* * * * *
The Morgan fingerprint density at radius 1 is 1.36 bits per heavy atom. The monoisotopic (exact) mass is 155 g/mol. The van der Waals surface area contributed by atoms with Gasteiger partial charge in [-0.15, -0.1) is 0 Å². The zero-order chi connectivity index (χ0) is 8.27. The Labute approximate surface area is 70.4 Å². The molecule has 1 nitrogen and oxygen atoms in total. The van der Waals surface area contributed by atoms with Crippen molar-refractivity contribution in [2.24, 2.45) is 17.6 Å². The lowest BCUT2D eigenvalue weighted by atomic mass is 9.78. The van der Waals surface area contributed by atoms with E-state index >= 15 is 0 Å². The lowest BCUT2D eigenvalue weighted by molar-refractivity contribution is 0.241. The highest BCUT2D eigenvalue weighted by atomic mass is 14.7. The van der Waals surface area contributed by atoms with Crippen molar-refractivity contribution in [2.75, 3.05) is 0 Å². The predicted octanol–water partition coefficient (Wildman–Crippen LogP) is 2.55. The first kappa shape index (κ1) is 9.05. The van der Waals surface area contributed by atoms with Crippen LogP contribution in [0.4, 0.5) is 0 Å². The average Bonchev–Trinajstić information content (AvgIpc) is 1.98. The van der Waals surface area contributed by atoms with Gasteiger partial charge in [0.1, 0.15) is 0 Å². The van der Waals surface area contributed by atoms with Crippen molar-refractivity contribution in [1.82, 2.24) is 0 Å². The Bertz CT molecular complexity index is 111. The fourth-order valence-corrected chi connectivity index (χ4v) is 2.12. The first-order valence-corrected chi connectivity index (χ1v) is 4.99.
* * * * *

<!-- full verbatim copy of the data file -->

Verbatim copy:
The Morgan fingerprint density at radius 1 is 1.36 bits per heavy atom. The monoisotopic (exact) mass is 155 g/mol. The van der Waals surface area contributed by atoms with Gasteiger partial charge in [-0.15, -0.1) is 0 Å². The zero-order chi connectivity index (χ0) is 8.27. The Labute approximate surface area is 70.4 Å². The molecule has 1 nitrogen and oxygen atoms in total. The van der Waals surface area contributed by atoms with Crippen molar-refractivity contribution in [2.24, 2.45) is 17.6 Å². The lowest BCUT2D eigenvalue weighted by atomic mass is 9.78. The van der Waals surface area contributed by atoms with E-state index >= 15 is 0 Å². The lowest BCUT2D eigenvalue weighted by molar-refractivity contribution is 0.241. The highest BCUT2D eigenvalue weighted by atomic mass is 14.7. The van der Waals surface area contributed by atoms with Crippen molar-refractivity contribution in [2.75, 3.05) is 0 Å². The predicted octanol–water partition coefficient (Wildman–Crippen LogP) is 2.55. The first kappa shape index (κ1) is 9.05. The van der Waals surface area contributed by atoms with Crippen LogP contribution in [0.4, 0.5) is 0 Å². The average Bonchev–Trinajstić information content (AvgIpc) is 1.98. The van der Waals surface area contributed by atoms with Gasteiger partial charge in [0.1, 0.15) is 0 Å². The van der Waals surface area contributed by atoms with Crippen molar-refractivity contribution in [1.82, 2.24) is 0 Å². The Bertz CT molecular complexity index is 111. The fourth-order valence-corrected chi connectivity index (χ4v) is 2.12. The first-order valence-corrected chi connectivity index (χ1v) is 4.99.